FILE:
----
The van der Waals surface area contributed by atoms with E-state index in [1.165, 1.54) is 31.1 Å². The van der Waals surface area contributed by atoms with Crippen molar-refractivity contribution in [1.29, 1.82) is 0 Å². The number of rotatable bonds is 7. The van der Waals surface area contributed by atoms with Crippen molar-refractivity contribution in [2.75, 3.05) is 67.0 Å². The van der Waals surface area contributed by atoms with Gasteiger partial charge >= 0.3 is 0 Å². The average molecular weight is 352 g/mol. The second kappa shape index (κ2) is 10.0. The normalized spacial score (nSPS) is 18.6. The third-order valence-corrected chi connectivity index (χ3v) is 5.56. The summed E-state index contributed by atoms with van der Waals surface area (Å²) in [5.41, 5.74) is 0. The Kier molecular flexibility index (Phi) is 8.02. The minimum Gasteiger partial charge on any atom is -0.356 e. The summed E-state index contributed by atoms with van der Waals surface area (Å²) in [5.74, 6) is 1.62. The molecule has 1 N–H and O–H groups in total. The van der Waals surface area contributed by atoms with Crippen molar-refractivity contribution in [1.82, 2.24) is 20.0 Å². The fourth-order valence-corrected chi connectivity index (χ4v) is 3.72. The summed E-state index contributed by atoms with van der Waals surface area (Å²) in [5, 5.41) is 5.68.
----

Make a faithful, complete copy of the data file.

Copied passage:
The van der Waals surface area contributed by atoms with E-state index in [1.165, 1.54) is 31.1 Å². The van der Waals surface area contributed by atoms with Crippen molar-refractivity contribution in [1.29, 1.82) is 0 Å². The number of rotatable bonds is 7. The van der Waals surface area contributed by atoms with Crippen molar-refractivity contribution in [2.75, 3.05) is 67.0 Å². The van der Waals surface area contributed by atoms with Gasteiger partial charge >= 0.3 is 0 Å². The average molecular weight is 352 g/mol. The second kappa shape index (κ2) is 10.0. The normalized spacial score (nSPS) is 18.6. The third-order valence-corrected chi connectivity index (χ3v) is 5.56. The summed E-state index contributed by atoms with van der Waals surface area (Å²) in [5.41, 5.74) is 0. The Kier molecular flexibility index (Phi) is 8.02. The minimum Gasteiger partial charge on any atom is -0.356 e. The summed E-state index contributed by atoms with van der Waals surface area (Å²) in [5.74, 6) is 1.62. The molecule has 1 N–H and O–H groups in total. The van der Waals surface area contributed by atoms with Crippen molar-refractivity contribution in [1.82, 2.24) is 20.0 Å². The fourth-order valence-corrected chi connectivity index (χ4v) is 3.72. The summed E-state index contributed by atoms with van der Waals surface area (Å²) in [5, 5.41) is 5.68.